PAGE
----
I recently came across an interview with a man whose story and faith embodies this idea of "housekeeping," and I wanted to share it with you. Ernie Johnson is a sports broadcaster and a man of deep faith. I was introduced to him by this video after the presidential election, which stunned and inspired our 14-year-old son.


Then just this week, I heard an interview with Ernie on Donald Miller's Building a Story Brand Podcast. Ernie talks about his love for his wife and his six children, four of whom he has adopted and one of whom has muscular dystrophy. But it's not just his family his loves. He sees his entire life as a call to service. "I want to serve. I want to be walking out the door, after having served [my son] Michael in the morning, and have my antenna up. So that I notice the people who need to have somebody to talk to.”

In other words, Ernie is a man committed to the housekeeping—committed to the humble, everyday acts of love that image the incarnate God who pitched his tent in the middle of the Roman Empire more than two thousand years ago.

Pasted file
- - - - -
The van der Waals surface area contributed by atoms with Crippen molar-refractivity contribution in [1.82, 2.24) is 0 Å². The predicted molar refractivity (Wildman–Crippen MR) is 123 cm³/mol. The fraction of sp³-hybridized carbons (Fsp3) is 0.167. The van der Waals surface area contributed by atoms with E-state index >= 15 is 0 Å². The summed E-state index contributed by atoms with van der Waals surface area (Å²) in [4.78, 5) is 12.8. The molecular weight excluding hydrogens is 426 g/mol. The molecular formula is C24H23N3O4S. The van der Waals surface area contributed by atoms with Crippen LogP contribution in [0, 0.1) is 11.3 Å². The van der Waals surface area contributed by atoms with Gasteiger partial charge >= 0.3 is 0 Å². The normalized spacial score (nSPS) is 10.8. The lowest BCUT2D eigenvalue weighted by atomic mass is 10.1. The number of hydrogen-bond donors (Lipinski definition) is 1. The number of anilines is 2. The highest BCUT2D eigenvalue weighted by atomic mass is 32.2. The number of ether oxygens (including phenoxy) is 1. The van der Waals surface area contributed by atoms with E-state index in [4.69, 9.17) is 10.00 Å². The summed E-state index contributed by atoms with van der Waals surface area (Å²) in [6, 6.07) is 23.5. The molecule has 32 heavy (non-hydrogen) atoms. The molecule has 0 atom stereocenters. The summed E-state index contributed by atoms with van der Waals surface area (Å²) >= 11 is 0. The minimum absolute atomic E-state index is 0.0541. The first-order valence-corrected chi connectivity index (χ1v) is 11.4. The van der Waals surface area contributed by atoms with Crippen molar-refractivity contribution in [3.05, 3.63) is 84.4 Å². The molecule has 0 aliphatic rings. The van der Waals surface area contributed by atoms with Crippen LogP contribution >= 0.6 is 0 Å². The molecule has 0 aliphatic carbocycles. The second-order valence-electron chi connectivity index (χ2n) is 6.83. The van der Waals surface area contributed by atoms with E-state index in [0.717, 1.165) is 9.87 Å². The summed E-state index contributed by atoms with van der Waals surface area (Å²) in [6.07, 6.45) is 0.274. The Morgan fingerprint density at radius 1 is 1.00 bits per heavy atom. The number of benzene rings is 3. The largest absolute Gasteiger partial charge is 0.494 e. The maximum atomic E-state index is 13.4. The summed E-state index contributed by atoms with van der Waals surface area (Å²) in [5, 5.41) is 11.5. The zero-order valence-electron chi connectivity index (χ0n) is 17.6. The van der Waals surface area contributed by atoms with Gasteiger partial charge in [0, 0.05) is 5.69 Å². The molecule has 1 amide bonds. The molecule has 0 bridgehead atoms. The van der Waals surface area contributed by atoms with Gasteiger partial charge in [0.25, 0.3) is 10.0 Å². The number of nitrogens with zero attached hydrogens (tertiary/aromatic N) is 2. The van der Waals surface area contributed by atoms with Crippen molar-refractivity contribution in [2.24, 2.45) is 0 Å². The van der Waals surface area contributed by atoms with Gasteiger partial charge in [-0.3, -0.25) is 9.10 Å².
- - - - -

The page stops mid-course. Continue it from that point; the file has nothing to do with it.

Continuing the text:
I look forward to reading (and having my son read!) Unscripted, which Ernie talks about here in this Q&A.

And I would encourage you to listen to Donald's podcast interview with Ernie!

Breaking the Bread of Belief: Death

Death (Today's post is the sixth in a series entitled, "Breaking the Bread of Belief." Read about beginning, dust, home, feast and naked.)

All images courtesy of Joetography.

* * * * *

In anticipation of the release of her fourth novel, Lila, I've been rereading all of Marilynne Robinson's novels.